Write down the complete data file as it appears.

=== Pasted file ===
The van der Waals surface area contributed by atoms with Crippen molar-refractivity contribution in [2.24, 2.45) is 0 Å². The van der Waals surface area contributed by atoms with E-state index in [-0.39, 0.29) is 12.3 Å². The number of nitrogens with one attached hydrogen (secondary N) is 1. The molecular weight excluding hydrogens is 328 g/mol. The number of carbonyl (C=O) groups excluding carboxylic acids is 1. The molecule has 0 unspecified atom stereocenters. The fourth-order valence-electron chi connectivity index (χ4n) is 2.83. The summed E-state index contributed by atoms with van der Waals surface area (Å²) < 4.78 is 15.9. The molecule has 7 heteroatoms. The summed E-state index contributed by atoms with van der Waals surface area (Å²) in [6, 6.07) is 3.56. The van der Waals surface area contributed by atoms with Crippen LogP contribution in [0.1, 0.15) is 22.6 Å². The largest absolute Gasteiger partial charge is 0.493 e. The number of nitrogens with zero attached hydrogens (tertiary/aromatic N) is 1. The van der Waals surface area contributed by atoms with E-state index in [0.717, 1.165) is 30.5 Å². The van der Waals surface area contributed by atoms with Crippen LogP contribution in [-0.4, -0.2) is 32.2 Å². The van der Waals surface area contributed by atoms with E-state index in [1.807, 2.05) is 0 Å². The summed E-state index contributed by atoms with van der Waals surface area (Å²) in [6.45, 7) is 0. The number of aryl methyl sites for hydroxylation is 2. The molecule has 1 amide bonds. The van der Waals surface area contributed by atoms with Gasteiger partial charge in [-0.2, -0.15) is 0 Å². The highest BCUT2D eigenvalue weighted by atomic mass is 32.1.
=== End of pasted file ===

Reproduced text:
The van der Waals surface area contributed by atoms with Crippen molar-refractivity contribution in [2.24, 2.45) is 0 Å². The van der Waals surface area contributed by atoms with E-state index in [-0.39, 0.29) is 12.3 Å². The number of nitrogens with one attached hydrogen (secondary N) is 1. The molecular weight excluding hydrogens is 328 g/mol. The number of carbonyl (C=O) groups excluding carboxylic acids is 1. The molecule has 0 unspecified atom stereocenters. The fourth-order valence-electron chi connectivity index (χ4n) is 2.83. The summed E-state index contributed by atoms with van der Waals surface area (Å²) < 4.78 is 15.9. The molecule has 7 heteroatoms. The summed E-state index contributed by atoms with van der Waals surface area (Å²) in [6, 6.07) is 3.56. The van der Waals surface area contributed by atoms with Crippen LogP contribution in [0.1, 0.15) is 22.6 Å². The largest absolute Gasteiger partial charge is 0.493 e. The number of nitrogens with zero attached hydrogens (tertiary/aromatic N) is 1. The van der Waals surface area contributed by atoms with E-state index in [0.717, 1.165) is 30.5 Å². The van der Waals surface area contributed by atoms with Crippen LogP contribution in [-0.4, -0.2) is 32.2 Å². The van der Waals surface area contributed by atoms with E-state index in [1.807, 2.05) is 0 Å². The summed E-state index contributed by atoms with van der Waals surface area (Å²) in [6.45, 7) is 0. The number of aryl methyl sites for hydroxylation is 2. The molecule has 1 amide bonds. The van der Waals surface area contributed by atoms with Gasteiger partial charge in [-0.2, -0.15) is 0 Å². The highest BCUT2D eigenvalue weighted by atomic mass is 32.1.